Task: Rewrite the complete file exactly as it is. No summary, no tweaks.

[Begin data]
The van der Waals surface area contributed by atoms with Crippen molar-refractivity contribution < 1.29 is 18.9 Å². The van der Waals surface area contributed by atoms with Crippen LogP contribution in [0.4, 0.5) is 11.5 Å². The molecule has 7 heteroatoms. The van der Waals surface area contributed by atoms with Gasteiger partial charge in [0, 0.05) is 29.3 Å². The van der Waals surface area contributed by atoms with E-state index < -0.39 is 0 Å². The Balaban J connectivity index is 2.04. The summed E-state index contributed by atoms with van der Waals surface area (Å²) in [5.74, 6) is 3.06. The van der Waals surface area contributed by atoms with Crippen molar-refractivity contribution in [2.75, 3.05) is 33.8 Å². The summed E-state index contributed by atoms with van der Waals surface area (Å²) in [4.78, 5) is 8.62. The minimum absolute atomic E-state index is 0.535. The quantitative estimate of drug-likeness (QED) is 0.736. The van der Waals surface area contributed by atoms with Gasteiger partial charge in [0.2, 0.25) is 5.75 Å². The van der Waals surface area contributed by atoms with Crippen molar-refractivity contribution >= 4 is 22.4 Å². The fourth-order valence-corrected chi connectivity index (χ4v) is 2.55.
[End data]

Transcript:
The van der Waals surface area contributed by atoms with Crippen molar-refractivity contribution < 1.29 is 18.9 Å². The van der Waals surface area contributed by atoms with Crippen LogP contribution in [0.4, 0.5) is 11.5 Å². The molecule has 7 heteroatoms. The van der Waals surface area contributed by atoms with Gasteiger partial charge in [0, 0.05) is 29.3 Å². The van der Waals surface area contributed by atoms with E-state index < -0.39 is 0 Å². The Balaban J connectivity index is 2.04. The summed E-state index contributed by atoms with van der Waals surface area (Å²) in [5.74, 6) is 3.06. The van der Waals surface area contributed by atoms with Crippen molar-refractivity contribution in [2.75, 3.05) is 33.8 Å². The summed E-state index contributed by atoms with van der Waals surface area (Å²) in [4.78, 5) is 8.62. The minimum absolute atomic E-state index is 0.535. The quantitative estimate of drug-likeness (QED) is 0.736. The van der Waals surface area contributed by atoms with Gasteiger partial charge in [0.2, 0.25) is 5.75 Å². The van der Waals surface area contributed by atoms with Crippen molar-refractivity contribution >= 4 is 22.4 Å². The fourth-order valence-corrected chi connectivity index (χ4v) is 2.55.